Tiananmen Twenty Years Later
There are few images as iconic as this, and none that serve as both a realistic and symbolic portrayal of the war China has waged against freedom and free thinkers.
And while this one was snapped on June 5, 1989, I felt the need to share it today. Because as Americans we should remember Tinananmen and feel thankful that we live in a country where something like this could never happen.
The massive student protest of 1989 was seen by the world – as was its brutal suppression by the People’s Liberation Army, sent into Beijing by nervous and angry Communist Party bosses.
From just before midnight on June 3, I spent five hours on the streets among those unarmed people being shot by their own army.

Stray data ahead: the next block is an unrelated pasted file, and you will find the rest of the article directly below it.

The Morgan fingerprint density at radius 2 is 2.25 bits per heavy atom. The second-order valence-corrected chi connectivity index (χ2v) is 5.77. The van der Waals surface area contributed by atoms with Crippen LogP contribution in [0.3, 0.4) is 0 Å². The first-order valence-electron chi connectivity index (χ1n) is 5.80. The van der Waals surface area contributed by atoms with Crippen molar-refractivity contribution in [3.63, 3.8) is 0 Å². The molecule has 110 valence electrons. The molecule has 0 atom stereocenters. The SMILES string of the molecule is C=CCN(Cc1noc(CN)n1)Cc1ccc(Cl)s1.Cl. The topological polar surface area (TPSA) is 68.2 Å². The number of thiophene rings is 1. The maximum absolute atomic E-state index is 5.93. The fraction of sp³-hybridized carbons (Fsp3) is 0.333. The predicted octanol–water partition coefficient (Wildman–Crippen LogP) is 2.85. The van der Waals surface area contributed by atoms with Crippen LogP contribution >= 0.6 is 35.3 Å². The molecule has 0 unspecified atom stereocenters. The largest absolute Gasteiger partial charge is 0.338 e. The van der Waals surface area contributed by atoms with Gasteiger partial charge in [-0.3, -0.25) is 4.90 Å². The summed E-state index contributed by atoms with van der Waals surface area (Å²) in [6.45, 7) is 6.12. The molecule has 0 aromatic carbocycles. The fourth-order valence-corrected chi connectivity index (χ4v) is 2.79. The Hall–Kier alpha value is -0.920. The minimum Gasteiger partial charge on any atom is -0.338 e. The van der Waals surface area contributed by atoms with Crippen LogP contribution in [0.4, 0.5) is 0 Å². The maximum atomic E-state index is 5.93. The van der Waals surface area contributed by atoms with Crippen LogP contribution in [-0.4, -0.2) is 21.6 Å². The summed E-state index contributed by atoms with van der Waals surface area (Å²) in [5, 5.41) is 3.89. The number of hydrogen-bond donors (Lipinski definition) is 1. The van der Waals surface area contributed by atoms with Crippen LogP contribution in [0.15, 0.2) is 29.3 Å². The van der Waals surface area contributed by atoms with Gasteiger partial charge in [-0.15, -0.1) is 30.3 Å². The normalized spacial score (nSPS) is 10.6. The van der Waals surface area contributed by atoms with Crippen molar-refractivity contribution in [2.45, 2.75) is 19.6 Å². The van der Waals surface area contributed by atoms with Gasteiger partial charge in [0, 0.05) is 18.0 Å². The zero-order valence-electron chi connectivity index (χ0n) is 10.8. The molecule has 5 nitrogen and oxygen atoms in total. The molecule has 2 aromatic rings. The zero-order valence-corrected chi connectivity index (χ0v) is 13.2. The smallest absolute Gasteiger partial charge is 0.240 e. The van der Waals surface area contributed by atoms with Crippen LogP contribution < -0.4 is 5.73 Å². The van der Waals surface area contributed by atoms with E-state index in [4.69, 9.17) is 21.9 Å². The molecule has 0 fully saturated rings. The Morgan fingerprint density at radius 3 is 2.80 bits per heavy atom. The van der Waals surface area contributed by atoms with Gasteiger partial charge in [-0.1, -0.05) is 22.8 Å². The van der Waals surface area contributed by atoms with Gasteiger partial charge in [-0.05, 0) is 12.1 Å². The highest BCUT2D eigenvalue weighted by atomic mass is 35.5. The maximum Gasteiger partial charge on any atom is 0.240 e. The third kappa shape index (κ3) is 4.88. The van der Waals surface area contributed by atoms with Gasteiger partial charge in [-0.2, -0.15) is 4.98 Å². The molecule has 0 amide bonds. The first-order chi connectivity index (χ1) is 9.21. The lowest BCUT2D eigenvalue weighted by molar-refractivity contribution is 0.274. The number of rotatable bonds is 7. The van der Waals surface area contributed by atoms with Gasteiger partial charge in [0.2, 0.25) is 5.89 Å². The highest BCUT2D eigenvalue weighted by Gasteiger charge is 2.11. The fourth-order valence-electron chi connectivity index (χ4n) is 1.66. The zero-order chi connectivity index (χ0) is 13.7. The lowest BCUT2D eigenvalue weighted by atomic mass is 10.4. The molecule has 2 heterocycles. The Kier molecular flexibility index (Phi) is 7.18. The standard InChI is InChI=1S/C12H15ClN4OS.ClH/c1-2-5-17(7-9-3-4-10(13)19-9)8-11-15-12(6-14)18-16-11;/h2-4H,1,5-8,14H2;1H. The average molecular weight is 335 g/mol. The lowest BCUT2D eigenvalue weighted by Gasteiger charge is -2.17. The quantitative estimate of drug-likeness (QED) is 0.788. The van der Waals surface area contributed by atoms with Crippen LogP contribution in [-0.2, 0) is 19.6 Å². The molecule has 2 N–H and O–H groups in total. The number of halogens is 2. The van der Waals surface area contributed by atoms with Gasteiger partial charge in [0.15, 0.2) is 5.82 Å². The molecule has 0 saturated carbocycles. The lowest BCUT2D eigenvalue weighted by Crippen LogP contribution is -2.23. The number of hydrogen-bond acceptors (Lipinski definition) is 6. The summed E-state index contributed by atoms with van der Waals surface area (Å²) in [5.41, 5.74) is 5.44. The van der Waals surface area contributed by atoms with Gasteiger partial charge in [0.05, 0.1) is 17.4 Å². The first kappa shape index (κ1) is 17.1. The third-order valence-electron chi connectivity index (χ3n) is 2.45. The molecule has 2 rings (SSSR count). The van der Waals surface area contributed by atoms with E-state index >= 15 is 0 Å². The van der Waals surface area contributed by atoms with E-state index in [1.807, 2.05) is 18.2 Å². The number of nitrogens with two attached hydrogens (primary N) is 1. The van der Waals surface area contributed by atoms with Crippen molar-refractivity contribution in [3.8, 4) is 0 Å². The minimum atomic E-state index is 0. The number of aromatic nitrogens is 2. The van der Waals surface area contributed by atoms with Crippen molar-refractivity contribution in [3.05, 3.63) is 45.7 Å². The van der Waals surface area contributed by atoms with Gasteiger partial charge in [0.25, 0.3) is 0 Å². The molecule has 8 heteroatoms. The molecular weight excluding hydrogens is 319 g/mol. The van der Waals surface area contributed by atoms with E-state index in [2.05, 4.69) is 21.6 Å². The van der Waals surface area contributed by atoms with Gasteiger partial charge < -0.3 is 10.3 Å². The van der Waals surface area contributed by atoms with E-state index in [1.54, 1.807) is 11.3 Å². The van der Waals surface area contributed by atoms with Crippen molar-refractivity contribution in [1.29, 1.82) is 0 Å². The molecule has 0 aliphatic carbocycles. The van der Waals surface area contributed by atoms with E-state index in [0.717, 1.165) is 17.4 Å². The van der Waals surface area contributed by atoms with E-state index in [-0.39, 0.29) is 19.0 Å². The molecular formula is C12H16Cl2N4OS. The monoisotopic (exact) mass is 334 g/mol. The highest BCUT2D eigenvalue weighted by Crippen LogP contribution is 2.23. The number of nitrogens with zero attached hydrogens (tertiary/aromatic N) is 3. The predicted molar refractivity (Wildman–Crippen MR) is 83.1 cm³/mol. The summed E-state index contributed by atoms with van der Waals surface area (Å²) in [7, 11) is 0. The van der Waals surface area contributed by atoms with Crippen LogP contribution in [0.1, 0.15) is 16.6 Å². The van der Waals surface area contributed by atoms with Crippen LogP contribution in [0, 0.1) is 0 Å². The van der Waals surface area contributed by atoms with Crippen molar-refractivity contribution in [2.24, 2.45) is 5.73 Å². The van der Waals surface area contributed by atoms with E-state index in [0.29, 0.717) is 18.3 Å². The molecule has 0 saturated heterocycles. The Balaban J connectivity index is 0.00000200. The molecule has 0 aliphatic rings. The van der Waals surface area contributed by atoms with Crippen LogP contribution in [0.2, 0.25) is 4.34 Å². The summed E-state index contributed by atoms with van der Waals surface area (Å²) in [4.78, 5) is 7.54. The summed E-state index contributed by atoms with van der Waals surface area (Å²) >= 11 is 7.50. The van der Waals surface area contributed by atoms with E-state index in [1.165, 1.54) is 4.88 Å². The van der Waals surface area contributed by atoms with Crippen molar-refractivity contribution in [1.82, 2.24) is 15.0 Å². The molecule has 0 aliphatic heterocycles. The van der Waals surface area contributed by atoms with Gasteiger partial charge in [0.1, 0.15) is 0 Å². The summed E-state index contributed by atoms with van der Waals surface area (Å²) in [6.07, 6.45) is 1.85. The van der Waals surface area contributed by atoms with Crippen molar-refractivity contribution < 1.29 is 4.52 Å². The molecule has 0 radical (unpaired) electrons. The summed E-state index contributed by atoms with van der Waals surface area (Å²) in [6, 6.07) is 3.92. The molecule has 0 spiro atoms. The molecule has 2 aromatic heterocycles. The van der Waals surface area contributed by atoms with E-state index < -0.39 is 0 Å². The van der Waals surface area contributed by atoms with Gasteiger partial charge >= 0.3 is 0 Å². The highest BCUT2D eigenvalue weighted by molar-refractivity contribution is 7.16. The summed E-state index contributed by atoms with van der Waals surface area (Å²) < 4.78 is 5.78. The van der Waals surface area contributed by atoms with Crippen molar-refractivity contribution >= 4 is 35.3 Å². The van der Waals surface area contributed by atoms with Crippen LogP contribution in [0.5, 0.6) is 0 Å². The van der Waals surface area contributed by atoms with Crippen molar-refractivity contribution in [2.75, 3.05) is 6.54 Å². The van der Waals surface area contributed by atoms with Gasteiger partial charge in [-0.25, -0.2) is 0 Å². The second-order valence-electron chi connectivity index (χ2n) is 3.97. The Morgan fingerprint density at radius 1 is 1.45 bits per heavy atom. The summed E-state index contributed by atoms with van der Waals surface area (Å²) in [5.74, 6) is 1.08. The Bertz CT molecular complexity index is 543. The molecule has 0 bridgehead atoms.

Although the political drama took place in Tiananmen Square, we roamed for miles that night and saw killings in the suburbs and back streets.
Scores of trucks thundered down Chang An Avenue towards Tiananmen Square, each with soldiers firing down every side street.
Bewildered citizens were killed as they wandered outside to investigate the noise. Others died as bullets ripped through the thin walls of their traditional hutong houses.
Students who confronted the army were faced with thousands of soldiers firing volley after volley.
It was a hellish scene – at the city’s Children’s Hospital, I saw the floor awash with blood.
I have to admit, this all happened well before I started paying attention to politics, but what do you remember about those fateful days in 1989?